In the Indian ethos, the old occupy a significant place as objects of reverence and respect and as repositories of acquired wisdom. Indian literature too is replete with characters in this age category, representing the preoccupation of the Indian mind with mortality, and the tussle of tradition and modernity. As Ira Raja, who has for the first time brought together a collection of literary works on age in Indian literature in Grey Areas: An Anthology of Indian Fiction on Ageing, points out in her thoughtful introduction, age is now recognized as part of the dimensions of identity construct. ‘Literary gerontology’ has become more complex as it progressed from biological understanding of the ageing process to construction of narratives.Raja diverges from earlier western approaches to literary gerontology to explore the creation and understanding of meaning in the relationship of body, self and society.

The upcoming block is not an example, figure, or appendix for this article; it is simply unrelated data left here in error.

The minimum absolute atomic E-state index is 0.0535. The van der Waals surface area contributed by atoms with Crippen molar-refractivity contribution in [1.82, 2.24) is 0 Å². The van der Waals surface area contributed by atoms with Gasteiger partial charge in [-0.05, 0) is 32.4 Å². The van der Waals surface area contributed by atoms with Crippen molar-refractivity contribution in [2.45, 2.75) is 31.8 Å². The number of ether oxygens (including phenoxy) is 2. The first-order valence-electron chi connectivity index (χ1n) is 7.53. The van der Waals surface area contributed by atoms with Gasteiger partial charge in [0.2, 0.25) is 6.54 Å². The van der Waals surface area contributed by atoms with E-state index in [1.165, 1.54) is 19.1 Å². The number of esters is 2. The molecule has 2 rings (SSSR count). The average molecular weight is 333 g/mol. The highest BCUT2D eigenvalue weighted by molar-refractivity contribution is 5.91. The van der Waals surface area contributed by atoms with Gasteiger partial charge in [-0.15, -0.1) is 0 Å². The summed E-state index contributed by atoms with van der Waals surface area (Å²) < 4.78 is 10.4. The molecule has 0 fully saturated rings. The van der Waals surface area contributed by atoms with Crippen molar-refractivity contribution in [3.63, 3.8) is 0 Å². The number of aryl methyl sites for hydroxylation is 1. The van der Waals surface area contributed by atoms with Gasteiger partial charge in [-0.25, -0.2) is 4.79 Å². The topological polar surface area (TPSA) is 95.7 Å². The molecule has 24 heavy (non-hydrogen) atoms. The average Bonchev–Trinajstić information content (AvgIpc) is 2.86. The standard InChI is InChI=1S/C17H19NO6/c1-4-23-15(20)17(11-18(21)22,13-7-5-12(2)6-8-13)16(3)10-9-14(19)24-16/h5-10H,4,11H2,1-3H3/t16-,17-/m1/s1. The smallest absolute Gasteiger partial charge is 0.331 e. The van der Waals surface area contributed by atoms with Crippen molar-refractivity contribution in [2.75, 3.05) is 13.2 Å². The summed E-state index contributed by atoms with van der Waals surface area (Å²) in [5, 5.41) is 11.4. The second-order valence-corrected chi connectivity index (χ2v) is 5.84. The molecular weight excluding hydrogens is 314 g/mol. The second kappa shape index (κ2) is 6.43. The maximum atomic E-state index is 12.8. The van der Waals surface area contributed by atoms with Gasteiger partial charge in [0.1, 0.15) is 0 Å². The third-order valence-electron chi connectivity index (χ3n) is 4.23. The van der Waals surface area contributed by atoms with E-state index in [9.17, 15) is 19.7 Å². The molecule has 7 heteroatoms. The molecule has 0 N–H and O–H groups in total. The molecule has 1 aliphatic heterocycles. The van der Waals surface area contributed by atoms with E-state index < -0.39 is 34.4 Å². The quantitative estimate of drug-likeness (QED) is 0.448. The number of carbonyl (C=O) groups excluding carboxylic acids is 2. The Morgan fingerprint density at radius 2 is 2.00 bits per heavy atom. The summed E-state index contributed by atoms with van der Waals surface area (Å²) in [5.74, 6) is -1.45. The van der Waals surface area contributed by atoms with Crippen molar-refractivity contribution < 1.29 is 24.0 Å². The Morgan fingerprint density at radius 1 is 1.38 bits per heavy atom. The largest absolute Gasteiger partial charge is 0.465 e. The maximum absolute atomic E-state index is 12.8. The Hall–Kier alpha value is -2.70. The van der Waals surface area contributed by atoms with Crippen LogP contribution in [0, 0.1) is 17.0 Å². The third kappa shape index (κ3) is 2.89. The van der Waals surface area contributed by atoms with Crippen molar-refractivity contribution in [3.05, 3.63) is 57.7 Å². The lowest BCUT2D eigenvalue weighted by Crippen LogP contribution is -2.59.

Dividing the collection of works into three sections, she has selected a body of literature under the headings of ‘The Allegory of Age’, ‘Re-storying Lives’ and ‘Cultural Narratives’, each of which prioritize different dimensions of the way in which age is presented in Indian literature. Short stories, poems, and drama each find place in the anthology.